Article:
Hawaii enacts laws aimed at upholding Paris accord
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Hawaii's governor on Tuesday signed two bills committing the state to fulfilling provisions of the Paris climate agreement less than a week after President TrumpDonald John TrumpHillary Clinton responds to Chrissy Teigen tweet: 'I love you back' Police called after Florida moms refuse to wear face masks at school board meeting about mask policy Supreme Court rejects Trump effort to shorten North Carolina mail-ballot deadline MORE announced that the U.S. would withdraw from the deal.

"Hawaii and other Pacific Islands are already experiencing the impact of rising sea levels and natural disasters," Gov. David Ige (D) said in a statement. "That’s why my administration and the Legislature are already taking concrete steps to implement the Paris Accord."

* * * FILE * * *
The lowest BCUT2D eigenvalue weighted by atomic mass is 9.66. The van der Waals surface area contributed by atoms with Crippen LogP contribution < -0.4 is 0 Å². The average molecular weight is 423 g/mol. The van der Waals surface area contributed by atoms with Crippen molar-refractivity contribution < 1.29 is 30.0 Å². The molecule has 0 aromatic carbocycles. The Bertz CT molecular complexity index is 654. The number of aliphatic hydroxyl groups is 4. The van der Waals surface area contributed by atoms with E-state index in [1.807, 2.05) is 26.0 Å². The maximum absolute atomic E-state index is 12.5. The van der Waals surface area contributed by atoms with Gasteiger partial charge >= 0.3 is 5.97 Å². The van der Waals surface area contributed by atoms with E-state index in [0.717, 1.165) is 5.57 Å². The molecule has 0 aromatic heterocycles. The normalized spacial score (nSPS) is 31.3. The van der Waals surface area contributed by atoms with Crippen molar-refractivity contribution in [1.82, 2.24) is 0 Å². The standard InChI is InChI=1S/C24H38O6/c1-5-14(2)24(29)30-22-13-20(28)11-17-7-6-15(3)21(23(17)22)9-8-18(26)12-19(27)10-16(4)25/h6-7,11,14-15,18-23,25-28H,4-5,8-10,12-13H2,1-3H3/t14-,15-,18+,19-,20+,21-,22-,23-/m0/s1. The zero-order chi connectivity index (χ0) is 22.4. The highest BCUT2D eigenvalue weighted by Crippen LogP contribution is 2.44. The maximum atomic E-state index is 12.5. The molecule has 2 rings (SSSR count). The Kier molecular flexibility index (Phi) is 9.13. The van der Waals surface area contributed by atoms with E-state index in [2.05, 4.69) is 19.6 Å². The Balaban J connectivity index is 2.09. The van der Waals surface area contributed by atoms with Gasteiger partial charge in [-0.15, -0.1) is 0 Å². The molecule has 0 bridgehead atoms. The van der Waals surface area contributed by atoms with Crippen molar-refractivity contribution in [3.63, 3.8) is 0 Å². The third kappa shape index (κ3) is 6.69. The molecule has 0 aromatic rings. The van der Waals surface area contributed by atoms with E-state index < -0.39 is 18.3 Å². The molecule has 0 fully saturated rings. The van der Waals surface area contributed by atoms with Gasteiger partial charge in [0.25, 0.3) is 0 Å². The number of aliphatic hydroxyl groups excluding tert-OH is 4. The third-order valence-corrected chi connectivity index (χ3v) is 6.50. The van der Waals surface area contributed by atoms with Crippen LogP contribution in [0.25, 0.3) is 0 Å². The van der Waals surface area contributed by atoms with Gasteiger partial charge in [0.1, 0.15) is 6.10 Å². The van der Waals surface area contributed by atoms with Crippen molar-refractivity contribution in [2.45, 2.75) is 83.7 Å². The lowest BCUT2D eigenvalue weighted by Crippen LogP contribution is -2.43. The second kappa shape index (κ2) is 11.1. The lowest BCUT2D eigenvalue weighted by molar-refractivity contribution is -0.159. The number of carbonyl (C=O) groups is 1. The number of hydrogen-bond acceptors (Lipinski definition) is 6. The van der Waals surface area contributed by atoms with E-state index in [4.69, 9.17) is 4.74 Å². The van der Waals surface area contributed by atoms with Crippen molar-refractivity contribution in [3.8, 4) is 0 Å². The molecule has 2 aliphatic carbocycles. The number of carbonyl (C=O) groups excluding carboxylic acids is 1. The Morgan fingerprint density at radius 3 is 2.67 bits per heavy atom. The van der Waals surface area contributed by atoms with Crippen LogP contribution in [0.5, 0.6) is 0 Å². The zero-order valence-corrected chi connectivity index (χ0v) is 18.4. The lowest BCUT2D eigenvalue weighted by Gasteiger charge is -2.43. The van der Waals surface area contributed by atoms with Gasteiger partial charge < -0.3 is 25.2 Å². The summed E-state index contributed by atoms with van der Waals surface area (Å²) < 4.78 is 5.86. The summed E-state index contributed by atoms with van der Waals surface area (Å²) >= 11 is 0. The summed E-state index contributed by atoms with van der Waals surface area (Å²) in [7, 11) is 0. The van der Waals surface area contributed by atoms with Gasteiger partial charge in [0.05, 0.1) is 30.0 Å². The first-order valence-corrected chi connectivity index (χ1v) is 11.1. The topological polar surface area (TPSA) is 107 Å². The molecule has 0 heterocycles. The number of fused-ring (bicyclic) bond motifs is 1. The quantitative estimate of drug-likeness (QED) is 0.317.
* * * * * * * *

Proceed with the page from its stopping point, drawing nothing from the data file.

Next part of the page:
One of the measures, S.B. 559, is aimed at reducing greenhouse gas emissions in the state by reducing overall energy use and implementing new sources of renewable energy. That bill also calls on the state to try to limit the global temperature rise to 1.5 degrees Celsius. 


The other bill, H.B. 1578, authorizes the creation of a task force charged with identifying agricultural and aquacultural practices that could improve soil health and reduce carbon levels in the atmosphere.

Several governors and mayors last week vowed to implement policies in line with the Paris accord despite of Trump's decision to abandon the deal.

Hawaii became the first state to adopt laws in a show of compliance with the accord, which aims to limit the global temperature rise and curb the effects of climate change by calling on countries to cut carbon emissions and adopt clean-energy technologies. 

In a speech announcing the withdrawal last week, Trump argued that the Paris accord would kill jobs in the U.S. and stymie economic growth, saying that he would try to negotiate a new deal.

That idea, however, was quickly shot down by European leaders, who said the Paris accord would move forward regardless of U.S. participation.